It is a broadcast system based on VHF communications

It is able to operate in autonomous and continuous mode

Ships fitted with AIS send navigation data to surrounding receivers (range
is about 50 km)

Ships or maritime control centres on shore fitted with AIS receives
navigation data sent by surrounding ships
→ AIS is mandatory (IMO) for big ships and
passengers’ boats
9
AIS Transmission Rate and Accuracy

AIS accuracy is defined as the largest distance the ship can
cover between two updates

The AIS broadcasts information with different rates of updates
depending on the ship’s current speed and manoeuvre

The IMO assumes that accuracy of embedded GPS is 10m
Vessel behaviour
Time
between
updates
Accuracy (m)
Anchored
3 min
= 10 metres
Speed between 0-14 knots
12 s
Between 10 and 95 metres
Speed between 0-14 knots
and changing course
4s
Between 10 and 40 metres
Speed between 14-23 knots
6s
Between 55 and 80 metres
Speed between 14-23 knots
and changing course
2s
Between 25 and 35 metres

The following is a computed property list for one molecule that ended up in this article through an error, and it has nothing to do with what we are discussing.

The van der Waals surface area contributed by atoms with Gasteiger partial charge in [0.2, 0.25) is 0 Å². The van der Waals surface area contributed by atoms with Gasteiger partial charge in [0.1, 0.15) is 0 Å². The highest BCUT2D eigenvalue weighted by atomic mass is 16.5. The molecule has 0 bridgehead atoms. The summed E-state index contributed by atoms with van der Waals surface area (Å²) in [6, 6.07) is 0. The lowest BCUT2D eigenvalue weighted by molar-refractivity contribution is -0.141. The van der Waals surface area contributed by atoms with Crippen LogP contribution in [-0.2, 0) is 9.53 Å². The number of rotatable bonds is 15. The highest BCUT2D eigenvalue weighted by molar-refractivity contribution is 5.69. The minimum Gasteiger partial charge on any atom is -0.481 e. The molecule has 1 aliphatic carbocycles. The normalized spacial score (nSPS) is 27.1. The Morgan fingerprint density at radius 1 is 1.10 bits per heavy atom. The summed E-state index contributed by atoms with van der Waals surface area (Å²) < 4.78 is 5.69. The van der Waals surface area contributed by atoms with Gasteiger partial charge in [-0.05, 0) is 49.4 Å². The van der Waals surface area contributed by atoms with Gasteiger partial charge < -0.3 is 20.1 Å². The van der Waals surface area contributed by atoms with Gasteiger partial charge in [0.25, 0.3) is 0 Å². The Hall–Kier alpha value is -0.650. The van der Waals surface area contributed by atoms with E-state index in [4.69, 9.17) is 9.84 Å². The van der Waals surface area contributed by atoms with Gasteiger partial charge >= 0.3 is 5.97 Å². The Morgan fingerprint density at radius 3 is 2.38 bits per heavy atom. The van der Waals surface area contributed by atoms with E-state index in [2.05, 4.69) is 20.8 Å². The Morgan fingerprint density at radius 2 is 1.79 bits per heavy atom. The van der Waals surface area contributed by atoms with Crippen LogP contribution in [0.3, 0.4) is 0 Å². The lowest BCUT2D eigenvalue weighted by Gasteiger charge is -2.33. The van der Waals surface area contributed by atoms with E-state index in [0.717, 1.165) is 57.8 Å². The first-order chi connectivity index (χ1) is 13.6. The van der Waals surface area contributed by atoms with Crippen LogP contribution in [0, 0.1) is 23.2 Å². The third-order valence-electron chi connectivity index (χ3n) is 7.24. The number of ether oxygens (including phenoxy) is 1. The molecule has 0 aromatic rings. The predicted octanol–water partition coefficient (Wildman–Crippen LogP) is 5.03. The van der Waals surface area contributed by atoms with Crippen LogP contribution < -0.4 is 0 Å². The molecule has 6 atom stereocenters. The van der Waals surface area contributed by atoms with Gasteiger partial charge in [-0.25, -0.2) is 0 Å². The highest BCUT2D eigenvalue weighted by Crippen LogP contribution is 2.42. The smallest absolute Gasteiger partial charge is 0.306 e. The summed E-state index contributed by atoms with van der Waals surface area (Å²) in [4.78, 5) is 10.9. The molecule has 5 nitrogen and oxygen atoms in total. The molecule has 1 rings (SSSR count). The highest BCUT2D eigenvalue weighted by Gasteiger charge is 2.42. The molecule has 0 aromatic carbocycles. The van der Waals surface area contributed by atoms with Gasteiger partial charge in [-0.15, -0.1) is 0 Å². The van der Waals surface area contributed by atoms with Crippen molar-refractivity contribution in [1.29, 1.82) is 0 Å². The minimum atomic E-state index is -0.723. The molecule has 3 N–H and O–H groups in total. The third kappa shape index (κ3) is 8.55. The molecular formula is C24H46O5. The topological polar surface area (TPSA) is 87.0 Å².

Speed over 23 knots
3s
> 45 metres
Speed over 23 knots and
changing course
2s
> 35 metres
General update rules have been compared to reality: it appears that update rates are lower
10
AIS Data

The AIS provide location-based information on 2D routes, this
defining point-based 3D trajectories
That is, an ordered series of locations (X,Y,T) of a given mobile object O
with T indicating the timestamp of the location (X,Y)

Transmitted data include ship’s position and textual metainformation



Static: ID number (MMSI), IMO code, ship name and type,
dimensions
Dynamic: Position (Long, Lat), speed, heading, course over ground
(COG), rate of turn (ROT)
Route-based: Destination, danger, estimated time of arrival (ETA)
and draught
→ Time does not exist in AIS frames : to be add by receivers
!AIVDM,1,1,,A,1Bwj:v0P1=1f75REQg>rPwv:0000,0*3B
11
III. OBJECTIVES
12
Big AIS Data Processing for Environmentally
Safe Shipping

Objectives, based on Archipelagos Institute of Marine
Conservation requests, was to



Investigate factors which contribute most to the risk of a shipping
accident
Identify dangerous areas
How : traffic database processing in order to address some
requirements / queries set by Archipelagos towards semiquantitative risk analysis of shipping traffic
→ Data coming from AIS
→ Application to the Aegean Sea
13
Typical Questions From Domain Experts

Calculate average and minimum
distances from shore or between
two ships

Calculate the maximum number of
ships in the vicinity of another ship

Find whether (and how many